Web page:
February 16, 2018, Delaware – Defendant All American Poly is a producer of custom plastic products such as sheeting, stretch wrap, liners, and bags and provided goods to two of the Debtor FBI Wind Down, Inc.s’ subsidiaries, Lane and Broyhill, for use in their businesses. Lane Debtors conducted business as a subsidiary in Mississippi, and Broyhill conducted its business as a subsidiary in North Carolina. Lane and Broyhill further had separate payment procedures and lines of credit with All American Poly. Before the ninety days preceding the petition date, Lane and BroyHill made certain payments to All American Poly. As the Debtors began facing cash flow problems in 2013, FBI Debtors’ corporate group began delaying payments to vendors, including All American Poly and ultimately filed for bankruptcy.
The liquidating trustee brought a complaint to avoid and recover eighteen disputed transfers made to All American Poly by Lane and BroyHill. All the alleged transfers occurred between within the preference period. In acknowledging that the transfers were deposited and transferred from a bank account in the name of Lane and Broyhill, the liquidating trustee made a presumptive showing that the transfers were the property of the Lane and Broyhill Debtors’ estates. The Defendant countered that Lane and Broyhill did not have an interest in the transfers because “FBI Debtors … had ultimate control over the funds in the master account, and by extension, the funds in the bank accounts of the Lane and Broyhill Debtors. In support of this view, Defendant pointed to FBI Debtors’ approval process, ability to delay payments, and control over actual disbursement.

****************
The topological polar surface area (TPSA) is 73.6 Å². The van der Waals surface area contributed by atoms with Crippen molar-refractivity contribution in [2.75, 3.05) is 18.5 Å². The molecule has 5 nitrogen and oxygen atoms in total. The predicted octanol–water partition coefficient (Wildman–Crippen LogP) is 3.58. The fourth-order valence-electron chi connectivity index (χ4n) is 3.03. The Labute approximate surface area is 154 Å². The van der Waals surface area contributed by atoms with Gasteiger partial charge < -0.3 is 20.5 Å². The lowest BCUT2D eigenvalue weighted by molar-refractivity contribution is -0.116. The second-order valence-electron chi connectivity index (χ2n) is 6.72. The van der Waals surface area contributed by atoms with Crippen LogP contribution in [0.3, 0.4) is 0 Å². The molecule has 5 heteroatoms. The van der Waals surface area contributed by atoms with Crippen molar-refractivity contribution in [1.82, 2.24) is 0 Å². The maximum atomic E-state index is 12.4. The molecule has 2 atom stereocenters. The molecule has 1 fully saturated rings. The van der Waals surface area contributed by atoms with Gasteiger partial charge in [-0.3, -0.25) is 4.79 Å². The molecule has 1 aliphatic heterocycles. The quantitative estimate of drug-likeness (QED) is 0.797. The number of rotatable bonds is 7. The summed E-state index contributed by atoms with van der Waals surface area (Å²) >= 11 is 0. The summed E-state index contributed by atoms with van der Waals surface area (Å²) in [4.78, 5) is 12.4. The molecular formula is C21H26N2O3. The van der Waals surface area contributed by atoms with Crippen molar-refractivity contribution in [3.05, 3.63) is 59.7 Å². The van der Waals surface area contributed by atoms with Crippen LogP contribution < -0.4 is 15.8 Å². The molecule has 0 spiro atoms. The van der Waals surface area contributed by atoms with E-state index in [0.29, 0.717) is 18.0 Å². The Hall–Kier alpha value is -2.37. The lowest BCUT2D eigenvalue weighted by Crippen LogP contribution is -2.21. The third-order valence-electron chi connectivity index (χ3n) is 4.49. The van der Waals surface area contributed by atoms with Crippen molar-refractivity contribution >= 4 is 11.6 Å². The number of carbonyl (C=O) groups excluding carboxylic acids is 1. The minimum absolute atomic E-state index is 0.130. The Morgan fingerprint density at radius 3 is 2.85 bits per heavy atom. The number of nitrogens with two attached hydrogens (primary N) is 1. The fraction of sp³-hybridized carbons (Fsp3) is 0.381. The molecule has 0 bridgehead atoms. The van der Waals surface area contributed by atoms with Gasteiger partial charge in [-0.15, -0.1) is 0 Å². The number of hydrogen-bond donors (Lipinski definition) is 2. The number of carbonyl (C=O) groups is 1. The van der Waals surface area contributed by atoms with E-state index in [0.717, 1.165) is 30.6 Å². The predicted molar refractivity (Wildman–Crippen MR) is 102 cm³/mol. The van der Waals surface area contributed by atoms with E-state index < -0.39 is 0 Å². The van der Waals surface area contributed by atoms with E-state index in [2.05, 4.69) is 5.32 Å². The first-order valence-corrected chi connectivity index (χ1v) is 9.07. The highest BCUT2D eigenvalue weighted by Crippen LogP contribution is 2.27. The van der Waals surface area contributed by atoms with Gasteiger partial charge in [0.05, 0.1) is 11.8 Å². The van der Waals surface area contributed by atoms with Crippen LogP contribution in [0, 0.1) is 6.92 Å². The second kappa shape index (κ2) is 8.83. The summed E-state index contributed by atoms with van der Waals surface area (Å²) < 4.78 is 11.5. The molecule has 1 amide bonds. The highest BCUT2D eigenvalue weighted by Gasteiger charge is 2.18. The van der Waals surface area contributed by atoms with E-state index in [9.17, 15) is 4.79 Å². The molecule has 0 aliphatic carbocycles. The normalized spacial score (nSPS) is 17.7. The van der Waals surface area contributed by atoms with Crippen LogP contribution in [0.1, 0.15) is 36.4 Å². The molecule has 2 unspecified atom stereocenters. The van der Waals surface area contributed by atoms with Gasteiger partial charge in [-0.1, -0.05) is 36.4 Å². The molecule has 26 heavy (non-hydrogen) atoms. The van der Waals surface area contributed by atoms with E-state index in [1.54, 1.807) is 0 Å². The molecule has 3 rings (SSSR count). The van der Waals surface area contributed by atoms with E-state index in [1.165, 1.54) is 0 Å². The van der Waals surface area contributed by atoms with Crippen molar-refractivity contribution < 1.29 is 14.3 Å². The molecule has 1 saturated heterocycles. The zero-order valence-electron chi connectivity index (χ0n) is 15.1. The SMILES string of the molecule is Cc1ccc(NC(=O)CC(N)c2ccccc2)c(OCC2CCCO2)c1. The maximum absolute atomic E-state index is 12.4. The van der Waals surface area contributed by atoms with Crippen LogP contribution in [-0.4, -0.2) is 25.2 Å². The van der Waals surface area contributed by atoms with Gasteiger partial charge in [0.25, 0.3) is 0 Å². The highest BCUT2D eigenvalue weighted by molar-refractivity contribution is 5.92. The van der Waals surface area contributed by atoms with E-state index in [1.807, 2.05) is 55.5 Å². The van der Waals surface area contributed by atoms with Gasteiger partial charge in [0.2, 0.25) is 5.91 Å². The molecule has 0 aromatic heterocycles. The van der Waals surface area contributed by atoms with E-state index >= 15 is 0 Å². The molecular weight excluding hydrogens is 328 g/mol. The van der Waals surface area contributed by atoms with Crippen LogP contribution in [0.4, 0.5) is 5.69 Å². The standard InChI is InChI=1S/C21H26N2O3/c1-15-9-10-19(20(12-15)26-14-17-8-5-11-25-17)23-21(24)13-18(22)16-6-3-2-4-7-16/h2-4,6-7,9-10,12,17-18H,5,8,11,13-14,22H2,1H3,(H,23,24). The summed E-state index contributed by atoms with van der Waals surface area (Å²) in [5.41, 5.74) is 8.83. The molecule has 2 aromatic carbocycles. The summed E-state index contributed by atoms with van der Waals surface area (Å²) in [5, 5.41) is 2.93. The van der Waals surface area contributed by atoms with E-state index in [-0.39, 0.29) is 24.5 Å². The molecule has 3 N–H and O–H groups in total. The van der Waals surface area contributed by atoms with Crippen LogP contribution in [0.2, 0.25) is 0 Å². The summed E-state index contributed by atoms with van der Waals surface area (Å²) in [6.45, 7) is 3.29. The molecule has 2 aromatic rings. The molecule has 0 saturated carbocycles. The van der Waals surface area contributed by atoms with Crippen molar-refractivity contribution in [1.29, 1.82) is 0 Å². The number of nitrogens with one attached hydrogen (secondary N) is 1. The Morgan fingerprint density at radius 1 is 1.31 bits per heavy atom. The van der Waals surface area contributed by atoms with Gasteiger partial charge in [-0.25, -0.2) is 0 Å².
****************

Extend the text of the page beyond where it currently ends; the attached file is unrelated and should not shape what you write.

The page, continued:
The Defendant stated that claims to the legal title to the disbursement accounts were irrelevant since only approved payments from the master account were transferred to the Lane and Broyhill disbursement accounts, and neither brand could alter the disbursement account payments to vendors once approved.
The Court found that the Defendant did demonstrate that a dispute of material fact exists as to whether FBI Debtors’ other indicia of control was enough to shift the property interest away from Lane and Broyhill Debtors.
Since, the level of control enjoyed by FBI over the disbursement accounts at issue left open the possibility of overcoming the presumption, the Court did not grant the summary judgment in favor of the trustee.
Next, the trustee satisfied all of the remaining elements of a preferential transfer. However, with respect to the § 547(c) ordinary course of business defense, again a dispute of material fact existed as to whether certain payments were in the ordinary course because they showed unusual collection practices, payment methods, and advantage taken by the creditor, but with similar payment timings when compared to the historical period.